a DTD as a JAR file resource [was Re: RFC: Simple XML Event-Based API for Java]

Peter Murray-Rust peter at ursus.demon.co.uk
Thu Dec 18 09:41:30 GMT 1997

At 18:50 17/12/97 -0800, Russell East wrote:
>Yes!  I would like to be able to store one or more DTDs as
>resources within a JAR file.  Within a <!doctype ... SYSTEM "URL">
>I'd like to be able to refer to that DTD, rather than, refering
>to some server-side DTD.  But, I don't think we can do this now, because,

I think this is a tremendously important subject, Russell - thanks. One of
the exciting aspects of SGML/XML over the WWW is that it makes it possible
to distribute a whole environment. Like you I would want to be able to
"cache" some or all of these resources "client-side". One obvious reason is
slow lines, another is that people are often not connected to the WWW. For
example JUMBO - when used for molecular, statistical and other non-core XML
operations can be over 500Kb in classes.

>It would be good to be able to specify one of these URLs in SYSTEM,
>and have it work in all cases - not just appletviewer.

Personally I have enormous trouble with URLs under Java. There are the
following orthogonal problems:
	- file: versus http:
	- different syntaxes for files ('/' versus '\')
	- different compilers (jvc vs javac)
	- different JVMs (appletviewer, java, jview, NS (+versions), MS
(+versions), hotjava).
	- different platforms (UNIces, Mac, Windows).

Altogether there are at least 20 actual variants.

For example, I contributed a JUMBO snapshot for Henry's latest CDROM on
chemical publishing [1]. Henry already has to test his CDROM for operation 
with HTML and JavaScript (sorry ECMAScript). The CDROM has to run anywhere
and for people who have no knowledge of:
	Who made the machine that they are viewing the CDROM on.
is yet another dimension.

The ability to publish packaged systems under Java/XML is tremendously
exciting. I've done this in a limited way earlier this year and it seemed
to work. Henry's CDROM is going out with an issue of a paper Journal from
the Royal Soc of Chemistry but I don't expect a lot of feedback about JUMBO
- I suspect that most people won't get that far through the distribution
(the main rationale is *content* - organomettallic chemistry.)

A bizarre problem has just arisen. Please help me :-). The JUMBO snapshot
is arranged to run under a browser as well as a standalone interpreter. So
I have packaged it as this directory structure (not horizontal as hypermail
won't render it :-(

	<ancillary JUMBO files>

This runs OK with:
	java jumbo.sgml.SGMLTree mol.xml
	java jumbo.sgml.SGMLTree file:/C:/mydir/demos/mol.xml
or (I think)
	java.jumbo.sgml.SGMLTree file:mol.xml
and even
	java jumbo.sgml.SGMLTree mol.xml PARSER=AElfred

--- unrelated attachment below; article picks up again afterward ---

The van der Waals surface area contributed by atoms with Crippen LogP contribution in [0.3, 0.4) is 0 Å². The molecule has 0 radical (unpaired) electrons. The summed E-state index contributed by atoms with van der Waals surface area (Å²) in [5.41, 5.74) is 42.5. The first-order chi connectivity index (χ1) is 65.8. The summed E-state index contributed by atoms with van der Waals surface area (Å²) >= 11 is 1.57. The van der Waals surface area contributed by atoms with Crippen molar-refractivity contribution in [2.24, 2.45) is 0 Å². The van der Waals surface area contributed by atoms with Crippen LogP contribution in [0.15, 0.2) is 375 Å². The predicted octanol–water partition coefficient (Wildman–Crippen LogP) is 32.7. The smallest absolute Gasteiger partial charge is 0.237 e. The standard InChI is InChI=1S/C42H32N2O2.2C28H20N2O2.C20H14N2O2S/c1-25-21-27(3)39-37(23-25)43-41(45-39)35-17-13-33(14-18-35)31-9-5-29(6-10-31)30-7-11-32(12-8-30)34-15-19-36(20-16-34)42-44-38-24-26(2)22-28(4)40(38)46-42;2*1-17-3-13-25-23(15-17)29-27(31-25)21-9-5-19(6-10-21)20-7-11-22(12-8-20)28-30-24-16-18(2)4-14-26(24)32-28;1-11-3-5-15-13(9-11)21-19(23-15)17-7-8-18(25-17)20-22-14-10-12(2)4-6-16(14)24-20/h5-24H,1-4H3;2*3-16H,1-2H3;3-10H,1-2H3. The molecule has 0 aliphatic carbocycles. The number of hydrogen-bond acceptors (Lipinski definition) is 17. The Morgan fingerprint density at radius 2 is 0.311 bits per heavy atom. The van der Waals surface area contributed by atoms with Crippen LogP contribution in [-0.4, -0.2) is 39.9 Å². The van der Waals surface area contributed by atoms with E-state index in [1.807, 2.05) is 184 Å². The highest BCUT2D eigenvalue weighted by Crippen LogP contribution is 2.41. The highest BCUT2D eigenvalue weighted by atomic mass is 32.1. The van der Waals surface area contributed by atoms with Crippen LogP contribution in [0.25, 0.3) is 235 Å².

mol.html contains:
<APPLET CODE="jumbo.sgml.SGMLTree.class" WODTH=300 HEIGHT=300>
<PARAM NAME="commandline" VALUE="mol.xml PARSER=Lark">
When mol.html was loaded this used to work fine, launching JUMBO and
reading the file. Henry tells me that it still works for him under Netscape
4.04. BUT on my own PC with NS4.02 it now throws a SecurityException when
it comes to read file:/C:/cdrom/demos/mol.xml saying it isn't allowed to
read a local file.
So it seems to be a PMR-environment-specific problem. Help would be really
appreciated. Are there any browsers switches, config files etc that I might
have corrupted? Or is everyone benefitting by a laxer implementation of
Applet Security?

>Do the XML parser developers have any suggestions on how to achieve this?

I don't think it's just for parser developers - anyone can play.

>Does it make sense to have a special API for the parser through which
>you can not only specify an xml document, but also a separate dtd ?

I think this is part of the namespace activity.  JUMBO implements
namespaces experimentally (all namespace stuff is experimental!) and it
involves a lot of subsidiary files (JUMBO has one for most ELEMENTs, schema
files  and much more). JUMBO can also use 3 parsers and will - by Jan 12
;-) be able to use 5. As we've seen, these parsers provide additional
features so that it makes sense to distribute them (authors permitting of
course) with the JUMBO distribution. It's also possible - as you suggest
that different DTDs (or, I suspect namespaces) might be distributed as
well. For example, it could make sense to have a variety of support files
for HTML4.0/XML. The reader could then choose between these at browse time.

This requires something with the functionality of a JAR file. I take the
concern that we shouldn't become Java-only, but I think the *experience*
with JAR files for early XML adopters will be essential. So - not for Jan
12 - some communal activity here on distribution, manifests, installation,
etc would be extraordinarily helpful to the success of XML. If we can
reliably distribute our XML applications without worrying about what's at
the other end it would be marvellous. It's a very different sort of task
from writing a parser :-)

Some people may not know who Henry Rzepa is. Henry is the world's leading
exponent of the use of the Internet and related technologies for chemical
information and publishing. [He also does mainstream research in
computational chemistry.] He has run 3 major electronic conferences on
chemistry (content-driven) and published these with the Royal Society of
Chemistry through an E-lib project, CLIC. This project, including
Cambridge, Leeds and IC is committed to the use of SGML/XML as a publishing
tool. This explains some of his and my enthusiasm for seeing XML succeed.
Our primary concern is to see the link between author and reader as direct
as possible without information loss or corruption. 

Peter Murray-Rust, Director Virtual School of Molecular Sciences, domestic
net connection
VSMS http://www.nottingham.ac.uk/vsms, Virtual Hyperglossary

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